Ask Norm!

By Norman S. Edwards

From SVM – Winter 2013-1

February 12, 2013

Dear  Norm,

I read with interest your paper on a [a new church group’s] Doctrinal Position? It was excellent.

I wanted to get a copy of the April 7, 1997 [new group’s publication]. I was very much interested by the statements of [a new group minister], “Not everyone is aware that our fundamental beliefs came directly from the fundamentals of belief drafted by [the parent church group’s leader]. We took our fundamental beliefs directly from those approved by [the parent group’s leader] for a very specific reason”.

If I understand correctly, many of the teachings of the [new church group] are really old teachings of [the parent group’s leader].  Am I correct?

If possible, can you email mail these statements from [the new group’s minister]? I have had those tell me that our teachings are not from [the parent group’s minister], of course I knew better. That’s one reason they broke off from the [the parent group] after [its leader’s] death.

Can you help me with my request? Thanks,



Dear James,

Yes, I can help you but maybe not in the way that you were hoping. I have studied and tried to live by the scriptures for quite a while since I wrote that paper. I am going to explain why I don’t believe you need to know what was said in that old publication.

Jesus Christ is the active, living head of His body, the Church (Ephesians 4:15; 5:23; Colossians 1:18). He is quite able to teach all believers wherever they are through the power of His Spirit (John 14:26; 16:13; 1 John 2:27). A church group should not be concerned about which human teacher its teachings came through.

“For when one says, “I am of Paul,” and another, “I am of Apollos,” are you not carnal? Who then is Paul, and who is Apollos, but ministers through whom you believed, as the Lord gave to each one?” (1 Corinthians 3:4-5).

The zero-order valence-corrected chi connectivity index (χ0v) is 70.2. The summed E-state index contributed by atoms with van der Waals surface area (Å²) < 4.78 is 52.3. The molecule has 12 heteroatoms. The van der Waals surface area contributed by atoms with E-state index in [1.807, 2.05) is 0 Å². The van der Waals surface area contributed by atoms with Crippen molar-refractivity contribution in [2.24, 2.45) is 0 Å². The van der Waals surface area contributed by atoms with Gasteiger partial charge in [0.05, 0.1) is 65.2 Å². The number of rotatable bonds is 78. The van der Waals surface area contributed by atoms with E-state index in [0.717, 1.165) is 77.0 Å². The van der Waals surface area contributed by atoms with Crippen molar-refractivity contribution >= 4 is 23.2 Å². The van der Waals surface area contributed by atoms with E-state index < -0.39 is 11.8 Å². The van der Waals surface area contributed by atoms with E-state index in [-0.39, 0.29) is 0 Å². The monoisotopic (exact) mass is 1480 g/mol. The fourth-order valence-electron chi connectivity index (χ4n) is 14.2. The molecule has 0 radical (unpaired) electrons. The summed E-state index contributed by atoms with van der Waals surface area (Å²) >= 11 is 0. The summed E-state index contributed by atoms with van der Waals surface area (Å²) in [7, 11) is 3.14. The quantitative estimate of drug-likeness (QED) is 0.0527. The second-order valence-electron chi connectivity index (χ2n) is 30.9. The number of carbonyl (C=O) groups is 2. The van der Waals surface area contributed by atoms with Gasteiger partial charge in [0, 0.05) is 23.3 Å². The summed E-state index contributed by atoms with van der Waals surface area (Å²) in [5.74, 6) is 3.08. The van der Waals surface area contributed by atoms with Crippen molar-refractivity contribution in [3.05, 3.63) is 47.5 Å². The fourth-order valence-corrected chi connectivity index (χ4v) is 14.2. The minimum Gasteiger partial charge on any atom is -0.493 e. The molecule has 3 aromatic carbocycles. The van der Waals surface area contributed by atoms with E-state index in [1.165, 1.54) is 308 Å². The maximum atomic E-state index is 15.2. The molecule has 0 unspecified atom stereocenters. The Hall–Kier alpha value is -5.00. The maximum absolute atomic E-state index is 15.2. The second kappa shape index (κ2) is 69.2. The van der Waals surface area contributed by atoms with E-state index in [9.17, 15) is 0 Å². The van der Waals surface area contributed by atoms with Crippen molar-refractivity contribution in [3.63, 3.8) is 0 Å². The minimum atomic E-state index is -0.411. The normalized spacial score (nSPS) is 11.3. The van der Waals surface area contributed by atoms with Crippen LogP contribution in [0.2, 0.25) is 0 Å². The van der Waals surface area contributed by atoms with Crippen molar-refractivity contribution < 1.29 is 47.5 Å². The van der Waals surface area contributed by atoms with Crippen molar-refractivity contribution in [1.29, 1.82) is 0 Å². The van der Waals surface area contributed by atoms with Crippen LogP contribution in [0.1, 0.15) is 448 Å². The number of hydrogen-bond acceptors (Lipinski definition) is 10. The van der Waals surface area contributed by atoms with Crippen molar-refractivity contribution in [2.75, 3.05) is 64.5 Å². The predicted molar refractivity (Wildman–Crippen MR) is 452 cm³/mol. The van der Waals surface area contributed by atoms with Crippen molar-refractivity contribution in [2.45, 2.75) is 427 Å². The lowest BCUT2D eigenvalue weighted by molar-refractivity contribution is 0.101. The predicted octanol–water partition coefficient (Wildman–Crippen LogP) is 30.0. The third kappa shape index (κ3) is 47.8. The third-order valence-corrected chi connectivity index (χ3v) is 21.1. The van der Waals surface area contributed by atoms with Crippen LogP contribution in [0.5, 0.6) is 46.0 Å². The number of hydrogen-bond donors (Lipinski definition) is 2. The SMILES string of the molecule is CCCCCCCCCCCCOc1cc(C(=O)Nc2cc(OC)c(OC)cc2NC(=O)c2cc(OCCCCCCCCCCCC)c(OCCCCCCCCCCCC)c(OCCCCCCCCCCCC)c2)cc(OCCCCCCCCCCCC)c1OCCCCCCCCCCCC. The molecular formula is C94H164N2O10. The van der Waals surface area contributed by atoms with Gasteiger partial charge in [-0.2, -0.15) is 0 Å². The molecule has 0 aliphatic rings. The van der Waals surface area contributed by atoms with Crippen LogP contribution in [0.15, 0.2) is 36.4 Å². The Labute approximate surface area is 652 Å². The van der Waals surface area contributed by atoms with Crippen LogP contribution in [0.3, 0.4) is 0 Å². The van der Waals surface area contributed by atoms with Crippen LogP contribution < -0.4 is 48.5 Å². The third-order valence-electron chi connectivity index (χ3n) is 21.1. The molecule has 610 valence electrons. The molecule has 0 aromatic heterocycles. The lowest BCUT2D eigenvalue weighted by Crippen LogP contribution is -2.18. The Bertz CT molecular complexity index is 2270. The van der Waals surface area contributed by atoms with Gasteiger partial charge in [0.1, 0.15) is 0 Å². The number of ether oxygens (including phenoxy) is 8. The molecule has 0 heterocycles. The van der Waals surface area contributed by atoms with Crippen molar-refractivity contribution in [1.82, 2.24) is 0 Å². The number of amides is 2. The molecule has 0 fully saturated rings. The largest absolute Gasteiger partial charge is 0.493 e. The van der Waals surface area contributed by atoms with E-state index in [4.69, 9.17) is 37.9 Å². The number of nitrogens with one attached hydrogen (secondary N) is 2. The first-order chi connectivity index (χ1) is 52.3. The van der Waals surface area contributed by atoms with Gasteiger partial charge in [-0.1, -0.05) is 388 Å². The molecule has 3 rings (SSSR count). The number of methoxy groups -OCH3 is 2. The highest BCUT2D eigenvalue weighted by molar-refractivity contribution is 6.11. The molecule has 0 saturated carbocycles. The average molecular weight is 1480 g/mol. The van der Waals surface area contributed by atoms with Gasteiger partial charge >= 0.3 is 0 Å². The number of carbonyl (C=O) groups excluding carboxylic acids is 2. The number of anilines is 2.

“Now I say this, that each of you says, “I am of Paul,” or “I am of Apollos,” or “I am of Cephas,” or “I am of Christ.” Is Christ divided? Was Paul crucified for you? Or were you baptized in the name of Paul?” (1 Corinthians 1: 12-13).

Do not feel bad about asking these questions, they have been asked thousands of times by people in a great variety of church groups that have had doctrinal differences, splits, mergers, etc. Realize that most of the letters of the New Testament contain correction for congregations and individuals, but in only a few places are people declared unbelievers for their errors. Even the letters to the seven churches in Revelation 2 and 3 point out serious errors in most of them while still calling them His churches. The message is never to leave the church in error, but for individuals to repent:

Remember therefore from where you have fallen; repent and do the first works, or else I will come to you quickly and remove your lampstand from its place— unless you repent…. He who has an ear let him hear what the Spirit says to the churches. To him who overcomes I will give to eat from the tree of life, which is in the midst of the Paradise of God” (Revelation 2:5-7).

Christ’s message to most of the churches is similar: There are general problems in the church and individuals are to repent of the problems and overcome them to receive a reward. There is never a message to leave a troubled church to go to a better one. We can stay in a troubled congregation to help make it better. Indeed, Christ was frequently challenged for associating with tax collectors, prostitutes and sinners. The apostle Paul clearly stated that a spiritual believer is one who can help someone overtaken in a fault without being tempted, not one who avoids everyone with faults:

“Brethren, if a man is overtaken in any trespass, you who are spiritual restore such a one in a spirit of gentleness, considering yourself lest you also be tempted” (Galatians 6:1).

To specifically answer your question, we do not need to know the path of human leaders whereby doctrines entered an organization or even worry about which human leaders are teaching them now. We need to study the Scriptures, listen to what human teachers say and pray for our Father to teach us what is true. We can remain in a congregation even though it may teach some errors. Sometimes we can stay there and influence them for the good; other times it is clear that we cannot fellowship with them and we must look for a new congregation or begin one ourselves.

It is much easier to point out error in others, than it is to do what is right in spite of opposition—but that is what the Christian life is about. May our Father bless and strengthen you in your present situation.

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